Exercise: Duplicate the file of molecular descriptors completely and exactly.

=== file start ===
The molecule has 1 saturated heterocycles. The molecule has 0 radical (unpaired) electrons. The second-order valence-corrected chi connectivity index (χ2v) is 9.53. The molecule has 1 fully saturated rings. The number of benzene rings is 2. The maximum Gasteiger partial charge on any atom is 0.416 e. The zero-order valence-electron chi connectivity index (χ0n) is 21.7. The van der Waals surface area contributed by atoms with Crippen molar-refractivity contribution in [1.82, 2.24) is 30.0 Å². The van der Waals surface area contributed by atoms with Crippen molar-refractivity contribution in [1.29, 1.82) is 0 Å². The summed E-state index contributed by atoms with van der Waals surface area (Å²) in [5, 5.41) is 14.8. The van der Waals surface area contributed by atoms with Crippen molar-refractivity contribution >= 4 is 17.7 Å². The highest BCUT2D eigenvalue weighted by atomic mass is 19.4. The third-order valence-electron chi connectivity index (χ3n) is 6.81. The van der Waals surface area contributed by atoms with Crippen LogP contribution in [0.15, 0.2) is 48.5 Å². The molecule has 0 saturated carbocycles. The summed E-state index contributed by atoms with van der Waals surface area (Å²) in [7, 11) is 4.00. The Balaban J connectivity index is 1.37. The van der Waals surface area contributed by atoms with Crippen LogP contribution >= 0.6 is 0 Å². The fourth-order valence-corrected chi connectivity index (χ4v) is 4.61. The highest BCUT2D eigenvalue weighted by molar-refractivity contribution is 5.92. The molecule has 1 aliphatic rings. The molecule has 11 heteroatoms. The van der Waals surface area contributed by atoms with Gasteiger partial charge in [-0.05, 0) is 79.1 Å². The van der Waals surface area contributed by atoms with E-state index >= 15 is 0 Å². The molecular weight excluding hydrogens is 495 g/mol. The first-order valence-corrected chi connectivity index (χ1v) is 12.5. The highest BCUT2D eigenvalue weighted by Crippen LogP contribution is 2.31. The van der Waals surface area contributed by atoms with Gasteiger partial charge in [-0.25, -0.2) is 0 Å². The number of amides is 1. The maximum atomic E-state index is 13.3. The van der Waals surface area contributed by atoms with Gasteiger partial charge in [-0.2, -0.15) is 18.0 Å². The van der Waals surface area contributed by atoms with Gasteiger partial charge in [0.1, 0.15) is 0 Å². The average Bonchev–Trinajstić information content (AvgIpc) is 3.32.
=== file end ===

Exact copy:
The molecule has 1 saturated heterocycles. The molecule has 0 radical (unpaired) electrons. The second-order valence-corrected chi connectivity index (χ2v) is 9.53. The molecule has 1 fully saturated rings. The number of benzene rings is 2. The maximum Gasteiger partial charge on any atom is 0.416 e. The zero-order valence-electron chi connectivity index (χ0n) is 21.7. The van der Waals surface area contributed by atoms with Crippen molar-refractivity contribution in [1.82, 2.24) is 30.0 Å². The van der Waals surface area contributed by atoms with Crippen molar-refractivity contribution in [1.29, 1.82) is 0 Å². The summed E-state index contributed by atoms with van der Waals surface area (Å²) in [5, 5.41) is 14.8. The van der Waals surface area contributed by atoms with Crippen molar-refractivity contribution >= 4 is 17.7 Å². The highest BCUT2D eigenvalue weighted by atomic mass is 19.4. The third-order valence-electron chi connectivity index (χ3n) is 6.81. The van der Waals surface area contributed by atoms with Crippen LogP contribution in [0.15, 0.2) is 48.5 Å². The molecule has 0 saturated carbocycles. The summed E-state index contributed by atoms with van der Waals surface area (Å²) in [7, 11) is 4.00. The Balaban J connectivity index is 1.37. The van der Waals surface area contributed by atoms with Crippen LogP contribution >= 0.6 is 0 Å². The fourth-order valence-corrected chi connectivity index (χ4v) is 4.61. The highest BCUT2D eigenvalue weighted by molar-refractivity contribution is 5.92. The molecule has 1 aliphatic rings. The molecule has 11 heteroatoms. The van der Waals surface area contributed by atoms with Gasteiger partial charge in [-0.05, 0) is 79.1 Å². The van der Waals surface area contributed by atoms with E-state index >= 15 is 0 Å². The molecular weight excluding hydrogens is 495 g/mol. The first-order valence-corrected chi connectivity index (χ1v) is 12.5. The highest BCUT2D eigenvalue weighted by Crippen LogP contribution is 2.31. The van der Waals surface area contributed by atoms with Gasteiger partial charge in [-0.25, -0.2) is 0 Å². The number of amides is 1. The maximum atomic E-state index is 13.3. The van der Waals surface area contributed by atoms with Gasteiger partial charge in [-0.2, -0.15) is 18.0 Å². The van der Waals surface area contributed by atoms with Gasteiger partial charge in [0.1, 0.15) is 0 Å². The average Bonchev–Trinajstić information content (AvgIpc) is 3.32.